Tuesday, August 13, 2013
|Mr. Krupp on the left, and his alter-ego Captain Underpants on the right. Retrieved from the Captain Underpants Wikia Page.|
I don’t know how many of you read the Captain Underpants books, but I grew up with them. They were based on the premise of Mr. Krupp, an extraordinarily mean elementary school principal, turning into Captain Underpants at the snap of a finger – a superhero with superhuman strength, the ability to fly, and even 100% cotton-power vision – , and then turning back into his mean self when a bucket of water is dumped on his head.
I think that’s a beautiful simile for the weather we have seen lately. However, it may have actually had some truth for me. At the first clap of thunder, I turned into an other-worldly human – one that didn’t need sleep, one that was capable of withstanding extremely long periods without blinking, and of course, one that was capable of predicting the frequency of lightning strikes associated with one storm (with a little help from the radar, but don’t tell anybody).
At that first clap of thunder, millions of individuals became their own Captain Underpants.’ They valiantly fought fires and drove hundreds of miles to see the largest storms in the Pacific Northwest. They stood outside and weathered the elements of wind, rain, and even golfball-sized hail, just to get a glimpse of the incredible lightning show we experienced. Some people went to great lengths to document the storms that will surely sweep the 2014 Academy Awards. And as soon as the weather returned to normal, people became their mechanical, grumpy selves just in time to work their 9-5’s for the rest of the week.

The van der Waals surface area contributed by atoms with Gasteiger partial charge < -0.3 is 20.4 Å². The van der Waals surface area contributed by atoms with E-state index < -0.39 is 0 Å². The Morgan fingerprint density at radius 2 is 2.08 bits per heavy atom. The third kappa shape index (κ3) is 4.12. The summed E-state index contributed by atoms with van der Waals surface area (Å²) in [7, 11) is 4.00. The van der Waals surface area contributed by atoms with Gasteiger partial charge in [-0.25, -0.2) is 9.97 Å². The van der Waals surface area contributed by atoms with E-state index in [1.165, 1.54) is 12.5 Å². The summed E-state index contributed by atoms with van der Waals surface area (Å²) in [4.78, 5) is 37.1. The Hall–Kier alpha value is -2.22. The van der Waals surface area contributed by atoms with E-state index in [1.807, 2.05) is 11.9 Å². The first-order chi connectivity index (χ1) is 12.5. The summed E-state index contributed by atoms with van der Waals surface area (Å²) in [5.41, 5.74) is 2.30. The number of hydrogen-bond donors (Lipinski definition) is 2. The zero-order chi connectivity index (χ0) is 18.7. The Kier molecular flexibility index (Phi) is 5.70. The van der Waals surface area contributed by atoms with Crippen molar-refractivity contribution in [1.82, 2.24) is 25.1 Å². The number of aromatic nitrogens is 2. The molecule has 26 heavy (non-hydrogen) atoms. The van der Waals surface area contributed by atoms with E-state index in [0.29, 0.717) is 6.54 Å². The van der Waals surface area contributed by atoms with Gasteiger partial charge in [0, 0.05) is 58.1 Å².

We had an unusual pattern that produced all these storms for us, which I will explain in detail in a later blog. Let’s take a look at what’s happening now.
|Valid 05:00 am PDT, Tue 13 Aug 2013: UW 8/13/13 12z WRF-GFS: 500mb Absolute Vorticity, Heights|
I wouldn’t say that this is our typical summer pattern – usually, the ridge of high pressure that is currently well south of the Aleutians is further eastward, shoving the jet stream northward into Alaska, but it’s close enough. As you can see, we’ve got a trough offshore, and this will get slightly closer and then stall off our coast, bringing some weak rain showers (no lightning, sorry) and cooler temperatures to our region.
For the immediate future, we will actually see highs above normal because this trough is generating some downslope flow off the Cascades, thus giving us clear skies and warm temperatures. Wednesday will feature increasing clouds as the trough comes closer to our coast. The model below shows the amount of infrared radiation (heat) emitted from Earth and atmospheric clouds into space and is analogous to a picture one would obtain from an infrared satellite.
|Valid 11:00 pm PDT, Tue 13 Aug 2013 – 18hr Fcst: UW 8/13/13 12z WRF-GFS: Outgoing Longwave Radiation|
According to this morning’s WRF-GFS run, Seattle looks to pick up a whopping tenth of an inch of rain from this entire storm. The Olympics and central Cascades northward will see higher amounts, but even they are only predicted to pick up a half-inch of rain from this storm. Long story short – it won’t be a washout.
|Valid 05:00 pm PDT, Fri 16 Aug 2013 – 84hr Fcst: UW 8/13/13 UW 12z WRF-GFS: 4km 72-Hour Precipitation|
After this “storm” rolls through, we’ll enter a pattern we are quite familiar with… morning clouds followed by afternoon sun. See my previous blog below for an explanation of these events.
I hope you can make the best of a return to normal weather. But please, do us a favor and keep those trowsers on.
All the best,